'We Have Run Out of Time'

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President Obama shows his anger as negotiations break down after reports that a deal could be near

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Negotiations over a major $3 trillion deficit-reduction package imploded Friday evening in an angry burst of recrimination between the White House and GOP leaders. "Can they say yes to anything?" Obama asked of the GOP as he summoned congressional leaders to the White House for Saturday talks. "We have run out of time."

Obama strode into the White House briefing shortly after House Speaker John Boehner, R-Ohio, called the president to say he was ending the negotiations for a so-called grand bargain to achieve sizable deficit reduction in the context of raising the debt ceiling.

"It is hard to understand why Speaker Boehner would walk away from this kind of deal," Obama said.

Boehner, for his part, informed all House Republicans in a letter in which he said "a deal was never reached and was never really close."

"I have decided to end discussions with the White House and begin conversations with the leaders of the Senate in an effort to find a path forward," Boehner said.

Obama said he was still confident that the $14.3 trillion debt ceiling would be lifted before the August 2 deadline, but openly lamented that a broader agreement to cut spending, overhaul the tax code and avert a government default could not be achieved at the same time. He ordered Democratic and Senate leaders to the White House for negotiations on Saturday after chastizing Boehner for "walking away" from a major package. "I've been left at the altar now a couple of times," Obama said of the talks.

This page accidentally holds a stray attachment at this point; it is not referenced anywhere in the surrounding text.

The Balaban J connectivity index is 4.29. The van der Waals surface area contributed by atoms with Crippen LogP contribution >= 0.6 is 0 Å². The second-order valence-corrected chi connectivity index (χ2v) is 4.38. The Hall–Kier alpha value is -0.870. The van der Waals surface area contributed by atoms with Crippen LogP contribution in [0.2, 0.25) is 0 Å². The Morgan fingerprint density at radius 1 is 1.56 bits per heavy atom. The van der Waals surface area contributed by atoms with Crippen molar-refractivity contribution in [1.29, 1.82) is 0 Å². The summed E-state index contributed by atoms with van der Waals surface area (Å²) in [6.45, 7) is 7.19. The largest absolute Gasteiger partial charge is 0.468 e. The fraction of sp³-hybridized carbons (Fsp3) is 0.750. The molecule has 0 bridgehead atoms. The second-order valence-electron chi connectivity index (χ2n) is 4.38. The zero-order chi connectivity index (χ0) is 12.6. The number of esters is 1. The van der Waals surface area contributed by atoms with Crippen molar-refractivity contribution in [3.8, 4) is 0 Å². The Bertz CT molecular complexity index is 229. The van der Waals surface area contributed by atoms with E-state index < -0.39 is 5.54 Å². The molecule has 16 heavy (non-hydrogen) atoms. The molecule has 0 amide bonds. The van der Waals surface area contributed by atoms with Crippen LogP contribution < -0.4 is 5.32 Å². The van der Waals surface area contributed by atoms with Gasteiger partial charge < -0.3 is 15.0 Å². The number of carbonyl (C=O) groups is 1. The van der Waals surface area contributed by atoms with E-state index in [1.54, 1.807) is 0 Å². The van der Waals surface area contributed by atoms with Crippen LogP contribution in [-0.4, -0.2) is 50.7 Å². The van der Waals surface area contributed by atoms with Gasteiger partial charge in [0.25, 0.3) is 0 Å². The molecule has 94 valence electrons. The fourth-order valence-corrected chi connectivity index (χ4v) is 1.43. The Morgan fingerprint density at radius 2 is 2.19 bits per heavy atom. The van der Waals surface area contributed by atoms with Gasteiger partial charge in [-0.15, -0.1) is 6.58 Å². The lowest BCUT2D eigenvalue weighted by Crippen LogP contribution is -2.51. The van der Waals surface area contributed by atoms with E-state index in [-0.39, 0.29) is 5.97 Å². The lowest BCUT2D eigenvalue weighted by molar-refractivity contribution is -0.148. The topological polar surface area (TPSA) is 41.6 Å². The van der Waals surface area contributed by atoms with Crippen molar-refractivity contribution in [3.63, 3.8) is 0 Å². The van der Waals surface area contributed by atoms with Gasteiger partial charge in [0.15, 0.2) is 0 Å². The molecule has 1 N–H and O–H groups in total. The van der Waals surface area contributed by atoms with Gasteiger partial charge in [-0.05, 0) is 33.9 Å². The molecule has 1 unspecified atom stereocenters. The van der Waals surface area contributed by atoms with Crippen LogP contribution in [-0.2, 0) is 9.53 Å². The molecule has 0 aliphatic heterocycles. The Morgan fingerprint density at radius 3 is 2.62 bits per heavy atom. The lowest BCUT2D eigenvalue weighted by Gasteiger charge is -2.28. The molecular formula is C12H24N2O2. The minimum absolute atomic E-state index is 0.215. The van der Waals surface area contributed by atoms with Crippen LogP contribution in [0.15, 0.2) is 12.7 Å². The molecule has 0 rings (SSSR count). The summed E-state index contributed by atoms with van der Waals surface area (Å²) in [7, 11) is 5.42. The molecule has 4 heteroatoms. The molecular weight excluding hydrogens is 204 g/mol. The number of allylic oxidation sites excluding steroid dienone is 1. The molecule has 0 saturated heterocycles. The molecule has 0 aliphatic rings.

"It is hard to understand why Speaker Boehner would walk away from this kind of deal," Obama said.

Boehner blamed Obama's demand for higher taxes and opposition to "fundamental changes" to entitlement programs such as Medicare, Medicaid and Social Security. "In the end, we couldn't connect," Boehner wrote. "Not because of different personalities, but because of different visions for our country. The president is emphatic that taxes have to be raised. The president is adamant that we cannot make fundamental changes to our entitlement programs."

Boehner informed Senate Majority Leader Harry Reid, D-Nev., and Minority Leader Mitch McConnell, R-Ky., Friday afternoon.

Senior House GOP aides said Boehner was not maneuvering and would now focus negotiations on a bill that raises the debt ceiling and meets Boehner's longstanding demand that spending cuts exceed the amount by which the debt ceiling is lifted and the package contain no tax increases.

Obama said he had asked Boehner, Reid, McConnell and Minority Leader Nancy Pelosi, D-Calif., to come to the White House Saturday morning to discuss how to move forward.

Image credit: Reuters

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Major Garrett is a congressional correspondent for National Journal.

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